Michael Mauboussin appeared Friday on Consuelo Mack’s WealthTrack to discuss several of the ideas in his excellent book, Think Twice. Particularly compelling is his story about Triple Crown prospect Big Brown and the advantage of the “outside view” – the statistical one – over the “inside view” – the specific, anecdotal one (excerpted from the book):
June 7, 2008 was a steamy day in New York, but that didn’t stop fans from stuffing the seats at Belmont Park to see Big Brown’s bid for horseracing’s pinnacle, the Triple Crown. The undefeated colt had been impressive. He won the first leg of the Triple Crown, the Kentucky Derby, by 4 ¾ lengths and cruised to a 5 ¼-length win in the second leg, the Preakness.
Oozing with confidence, Big Brown’s trainer, Rick Dutrow, suggested that it was a “foregone conclusion” that his horse would take the prize. Dutrow was emboldened by the horse’s performance, demeanor, and even the good “karma” in the barn. Despite the fact that no horse had won the Triple Crown in over 30 years, the handicappers shared Dutrow’s enthusiasm, putting 3-to-10 odds—almost a 77 percent probability—on his winning.
The fans came out to see Big Brown make history. And make history he did—it just wasn’t what everyone expected. Big Brown was the first Triple Crown contender to finish dead last.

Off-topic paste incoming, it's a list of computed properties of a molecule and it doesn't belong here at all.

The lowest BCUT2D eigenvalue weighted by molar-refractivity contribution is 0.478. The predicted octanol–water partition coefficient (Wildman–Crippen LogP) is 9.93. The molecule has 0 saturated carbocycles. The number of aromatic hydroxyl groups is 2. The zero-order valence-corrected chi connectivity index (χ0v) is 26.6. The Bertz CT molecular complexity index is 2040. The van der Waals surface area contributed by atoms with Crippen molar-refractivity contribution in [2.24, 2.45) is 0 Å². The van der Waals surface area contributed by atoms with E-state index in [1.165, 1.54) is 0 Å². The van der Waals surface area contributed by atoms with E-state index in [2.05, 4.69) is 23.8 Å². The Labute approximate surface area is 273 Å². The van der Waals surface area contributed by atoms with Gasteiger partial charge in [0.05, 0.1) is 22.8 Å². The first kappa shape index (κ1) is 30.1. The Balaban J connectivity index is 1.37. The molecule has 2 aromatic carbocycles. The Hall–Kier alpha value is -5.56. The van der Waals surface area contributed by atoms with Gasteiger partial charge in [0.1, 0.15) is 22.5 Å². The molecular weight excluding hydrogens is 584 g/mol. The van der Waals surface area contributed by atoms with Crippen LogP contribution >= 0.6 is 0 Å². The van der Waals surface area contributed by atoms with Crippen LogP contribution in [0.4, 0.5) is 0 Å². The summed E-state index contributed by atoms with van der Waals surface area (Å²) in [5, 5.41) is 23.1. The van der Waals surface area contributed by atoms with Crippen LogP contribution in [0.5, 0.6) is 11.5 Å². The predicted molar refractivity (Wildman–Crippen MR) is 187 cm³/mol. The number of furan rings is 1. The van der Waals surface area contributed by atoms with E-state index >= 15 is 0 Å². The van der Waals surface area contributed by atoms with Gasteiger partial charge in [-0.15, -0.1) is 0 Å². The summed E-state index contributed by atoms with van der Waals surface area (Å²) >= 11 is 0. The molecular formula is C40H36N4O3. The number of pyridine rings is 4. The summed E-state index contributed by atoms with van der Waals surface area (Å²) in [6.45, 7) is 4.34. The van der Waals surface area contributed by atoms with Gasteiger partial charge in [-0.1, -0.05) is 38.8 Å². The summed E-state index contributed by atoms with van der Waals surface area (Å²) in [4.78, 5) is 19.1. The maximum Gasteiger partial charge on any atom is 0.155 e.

The story of Big Brown is a good example of a common mistake in decision making: psychologists call it using the “inside” instead of the “outside” view.
The inside view considers a problem by focusing on the specific task and by using information that is close at hand. It’s the natural way our minds work. The outside view, by contrast, asks if there are similar situations that can provide a statistical basis for making a decision. The outside view wants to know if others have faced comparable problems, and if so, what happened. It’s an unnatural way to think because it forces people to set aside the information they have gathered.
Dutrow and others were bullish on Big Brown given what they had seen. But the outside view demands to know what happened to horses that had been in Big Brown’s position previously. It turns out that 11 of the 29 had succeeded in their Triple Crown bid in the prior 130 years, about a 40 percent success rate. But scratching the surface of the data revealed an important dichotomy. Before 1950, 8 of the 9 horses that had tried to win the Triple Crown did so. But since 1950, only 3 of 20 succeeded, a measly 15 percent success rate. Further, when compared to the other six recent Triple Crown aspirants, Big Brown was by far the slowest. A careful review of the outside view suggested that Big Brown’s odds were a lot longer than what the tote board suggested. A favorite to win the race? Yes. A better than three-in-four chance? Bad bet.
Mauboussin on WealthTrack:
Hat Tip Abnormal Returns.